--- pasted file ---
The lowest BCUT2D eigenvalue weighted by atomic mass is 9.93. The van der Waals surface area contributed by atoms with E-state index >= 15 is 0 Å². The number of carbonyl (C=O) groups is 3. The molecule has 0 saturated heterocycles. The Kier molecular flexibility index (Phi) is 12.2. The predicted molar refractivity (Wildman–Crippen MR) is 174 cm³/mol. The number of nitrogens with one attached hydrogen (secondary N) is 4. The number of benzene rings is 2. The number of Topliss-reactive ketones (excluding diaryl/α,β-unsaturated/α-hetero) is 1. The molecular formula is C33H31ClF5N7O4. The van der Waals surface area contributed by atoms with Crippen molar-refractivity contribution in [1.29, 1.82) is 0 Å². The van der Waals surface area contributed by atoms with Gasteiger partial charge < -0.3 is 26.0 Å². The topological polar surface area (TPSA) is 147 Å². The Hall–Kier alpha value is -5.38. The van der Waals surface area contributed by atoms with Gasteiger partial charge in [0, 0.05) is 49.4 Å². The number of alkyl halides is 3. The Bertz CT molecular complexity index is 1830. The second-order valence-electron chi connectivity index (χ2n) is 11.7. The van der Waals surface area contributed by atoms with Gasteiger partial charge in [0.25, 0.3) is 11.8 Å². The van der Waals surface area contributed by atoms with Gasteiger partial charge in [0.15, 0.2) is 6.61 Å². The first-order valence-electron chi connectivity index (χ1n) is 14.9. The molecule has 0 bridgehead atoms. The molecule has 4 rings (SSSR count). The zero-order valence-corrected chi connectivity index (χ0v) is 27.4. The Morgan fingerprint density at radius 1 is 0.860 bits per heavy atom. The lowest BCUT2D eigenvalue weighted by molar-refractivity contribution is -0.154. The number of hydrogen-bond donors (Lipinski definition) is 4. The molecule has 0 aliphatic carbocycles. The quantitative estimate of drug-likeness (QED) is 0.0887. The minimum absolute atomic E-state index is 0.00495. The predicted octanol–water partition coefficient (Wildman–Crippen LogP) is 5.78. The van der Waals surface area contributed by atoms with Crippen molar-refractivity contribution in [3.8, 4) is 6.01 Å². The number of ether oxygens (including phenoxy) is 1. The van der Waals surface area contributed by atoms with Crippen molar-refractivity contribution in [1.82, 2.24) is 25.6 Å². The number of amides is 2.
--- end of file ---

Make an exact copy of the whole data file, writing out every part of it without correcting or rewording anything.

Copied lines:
The lowest BCUT2D eigenvalue weighted by atomic mass is 9.93. The van der Waals surface area contributed by atoms with E-state index >= 15 is 0 Å². The number of carbonyl (C=O) groups is 3. The molecule has 0 saturated heterocycles. The Kier molecular flexibility index (Phi) is 12.2. The predicted molar refractivity (Wildman–Crippen MR) is 174 cm³/mol. The number of nitrogens with one attached hydrogen (secondary N) is 4. The number of benzene rings is 2. The number of Topliss-reactive ketones (excluding diaryl/α,β-unsaturated/α-hetero) is 1. The molecular formula is C33H31ClF5N7O4. The van der Waals surface area contributed by atoms with Crippen molar-refractivity contribution in [1.29, 1.82) is 0 Å². The van der Waals surface area contributed by atoms with Gasteiger partial charge < -0.3 is 26.0 Å². The topological polar surface area (TPSA) is 147 Å². The Hall–Kier alpha value is -5.38. The van der Waals surface area contributed by atoms with Gasteiger partial charge in [0, 0.05) is 49.4 Å². The number of alkyl halides is 3. The Bertz CT molecular complexity index is 1830. The second-order valence-electron chi connectivity index (χ2n) is 11.7. The van der Waals surface area contributed by atoms with Gasteiger partial charge in [0.25, 0.3) is 11.8 Å². The van der Waals surface area contributed by atoms with Gasteiger partial charge in [0.15, 0.2) is 6.61 Å². The first-order valence-electron chi connectivity index (χ1n) is 14.9. The molecule has 0 bridgehead atoms. The molecule has 4 rings (SSSR count). The zero-order valence-corrected chi connectivity index (χ0v) is 27.4. The Morgan fingerprint density at radius 1 is 0.860 bits per heavy atom. The lowest BCUT2D eigenvalue weighted by molar-refractivity contribution is -0.154. The number of hydrogen-bond donors (Lipinski definition) is 4. The molecule has 0 aliphatic carbocycles. The quantitative estimate of drug-likeness (QED) is 0.0887. The minimum absolute atomic E-state index is 0.00495. The predicted octanol–water partition coefficient (Wildman–Crippen LogP) is 5.78. The van der Waals surface area contributed by atoms with Crippen molar-refractivity contribution in [3.8, 4) is 6.01 Å². The number of ether oxygens (including phenoxy) is 1. The van der Waals surface area contributed by atoms with Crippen molar-refractivity contribution in [1.82, 2.24) is 25.6 Å². The number of amides is 2.